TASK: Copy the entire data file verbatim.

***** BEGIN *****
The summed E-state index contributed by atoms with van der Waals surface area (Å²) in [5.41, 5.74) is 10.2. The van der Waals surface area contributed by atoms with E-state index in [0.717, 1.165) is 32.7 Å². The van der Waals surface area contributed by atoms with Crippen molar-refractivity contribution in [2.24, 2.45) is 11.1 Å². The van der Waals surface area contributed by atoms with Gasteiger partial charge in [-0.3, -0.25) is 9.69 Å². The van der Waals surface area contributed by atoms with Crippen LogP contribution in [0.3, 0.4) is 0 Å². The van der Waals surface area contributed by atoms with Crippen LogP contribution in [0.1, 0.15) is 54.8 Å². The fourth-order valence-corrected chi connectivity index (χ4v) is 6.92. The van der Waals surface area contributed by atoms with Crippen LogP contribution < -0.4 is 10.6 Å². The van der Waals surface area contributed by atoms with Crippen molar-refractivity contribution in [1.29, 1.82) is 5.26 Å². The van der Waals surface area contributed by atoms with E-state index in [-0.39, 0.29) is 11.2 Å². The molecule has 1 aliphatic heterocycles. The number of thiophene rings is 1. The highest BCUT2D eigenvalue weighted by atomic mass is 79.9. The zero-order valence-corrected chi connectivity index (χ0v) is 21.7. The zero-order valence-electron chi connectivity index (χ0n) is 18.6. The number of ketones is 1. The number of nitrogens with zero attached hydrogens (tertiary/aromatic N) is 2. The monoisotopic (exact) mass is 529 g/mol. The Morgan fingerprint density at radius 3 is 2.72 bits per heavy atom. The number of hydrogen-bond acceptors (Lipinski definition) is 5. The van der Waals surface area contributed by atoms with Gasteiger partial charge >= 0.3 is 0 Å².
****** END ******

The summed E-state index contributed by atoms with van der Waals surface area (Å²) in [5.41, 5.74) is 10.2. The van der Waals surface area contributed by atoms with E-state index in [0.717, 1.165) is 32.7 Å². The van der Waals surface area contributed by atoms with Crippen molar-refractivity contribution in [2.24, 2.45) is 11.1 Å². The van der Waals surface area contributed by atoms with Gasteiger partial charge in [-0.3, -0.25) is 9.69 Å². The van der Waals surface area contributed by atoms with Crippen LogP contribution in [0.3, 0.4) is 0 Å². The van der Waals surface area contributed by atoms with Crippen LogP contribution in [0.1, 0.15) is 54.8 Å². The fourth-order valence-corrected chi connectivity index (χ4v) is 6.92. The van der Waals surface area contributed by atoms with Crippen LogP contribution < -0.4 is 10.6 Å². The van der Waals surface area contributed by atoms with Crippen molar-refractivity contribution in [1.29, 1.82) is 5.26 Å². The van der Waals surface area contributed by atoms with E-state index in [-0.39, 0.29) is 11.2 Å². The molecule has 1 aliphatic heterocycles. The number of thiophene rings is 1. The highest BCUT2D eigenvalue weighted by atomic mass is 79.9. The zero-order valence-corrected chi connectivity index (χ0v) is 21.7. The zero-order valence-electron chi connectivity index (χ0n) is 18.6. The number of ketones is 1. The number of nitrogens with zero attached hydrogens (tertiary/aromatic N) is 2. The monoisotopic (exact) mass is 529 g/mol. The Morgan fingerprint density at radius 3 is 2.72 bits per heavy atom. The number of hydrogen-bond acceptors (Lipinski definition) is 5. The van der Waals surface area contributed by atoms with Gasteiger partial charge >= 0.3 is 0 Å².